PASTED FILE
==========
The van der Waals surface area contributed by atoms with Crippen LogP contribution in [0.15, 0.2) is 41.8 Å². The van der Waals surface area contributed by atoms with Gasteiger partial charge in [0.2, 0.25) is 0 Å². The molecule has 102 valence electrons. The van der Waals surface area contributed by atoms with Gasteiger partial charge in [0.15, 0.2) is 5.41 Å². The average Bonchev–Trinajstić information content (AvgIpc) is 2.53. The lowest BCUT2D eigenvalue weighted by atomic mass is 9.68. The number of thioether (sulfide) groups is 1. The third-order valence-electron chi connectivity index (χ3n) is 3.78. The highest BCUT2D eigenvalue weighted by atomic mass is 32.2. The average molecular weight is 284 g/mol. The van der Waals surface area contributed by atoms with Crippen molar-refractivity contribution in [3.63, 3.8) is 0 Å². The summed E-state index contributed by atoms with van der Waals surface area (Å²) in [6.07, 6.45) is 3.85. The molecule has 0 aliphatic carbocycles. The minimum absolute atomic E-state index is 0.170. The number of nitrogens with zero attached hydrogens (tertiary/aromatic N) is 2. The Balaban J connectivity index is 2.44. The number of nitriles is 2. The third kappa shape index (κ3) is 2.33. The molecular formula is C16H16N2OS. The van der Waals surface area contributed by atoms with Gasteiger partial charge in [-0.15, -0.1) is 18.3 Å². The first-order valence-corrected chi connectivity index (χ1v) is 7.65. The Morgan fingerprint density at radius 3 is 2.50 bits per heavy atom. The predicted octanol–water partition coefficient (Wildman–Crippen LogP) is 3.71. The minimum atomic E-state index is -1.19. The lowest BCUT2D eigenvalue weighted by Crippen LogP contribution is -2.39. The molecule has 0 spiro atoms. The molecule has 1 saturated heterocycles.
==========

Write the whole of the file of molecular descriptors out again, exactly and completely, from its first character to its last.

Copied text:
The van der Waals surface area contributed by atoms with Crippen LogP contribution in [0.15, 0.2) is 41.8 Å². The van der Waals surface area contributed by atoms with Gasteiger partial charge in [0.2, 0.25) is 0 Å². The molecule has 102 valence electrons. The van der Waals surface area contributed by atoms with Gasteiger partial charge in [0.15, 0.2) is 5.41 Å². The average Bonchev–Trinajstić information content (AvgIpc) is 2.53. The lowest BCUT2D eigenvalue weighted by atomic mass is 9.68. The number of thioether (sulfide) groups is 1. The third-order valence-electron chi connectivity index (χ3n) is 3.78. The highest BCUT2D eigenvalue weighted by atomic mass is 32.2. The average molecular weight is 284 g/mol. The van der Waals surface area contributed by atoms with Crippen molar-refractivity contribution in [3.63, 3.8) is 0 Å². The summed E-state index contributed by atoms with van der Waals surface area (Å²) in [6.07, 6.45) is 3.85. The molecule has 0 aliphatic carbocycles. The minimum absolute atomic E-state index is 0.170. The number of nitrogens with zero attached hydrogens (tertiary/aromatic N) is 2. The Balaban J connectivity index is 2.44. The number of nitriles is 2. The third kappa shape index (κ3) is 2.33. The molecular formula is C16H16N2OS. The van der Waals surface area contributed by atoms with Gasteiger partial charge in [-0.15, -0.1) is 18.3 Å². The first-order valence-corrected chi connectivity index (χ1v) is 7.65. The Morgan fingerprint density at radius 3 is 2.50 bits per heavy atom. The predicted octanol–water partition coefficient (Wildman–Crippen LogP) is 3.71. The minimum atomic E-state index is -1.19. The lowest BCUT2D eigenvalue weighted by Crippen LogP contribution is -2.39. The molecule has 0 spiro atoms. The molecule has 1 saturated heterocycles.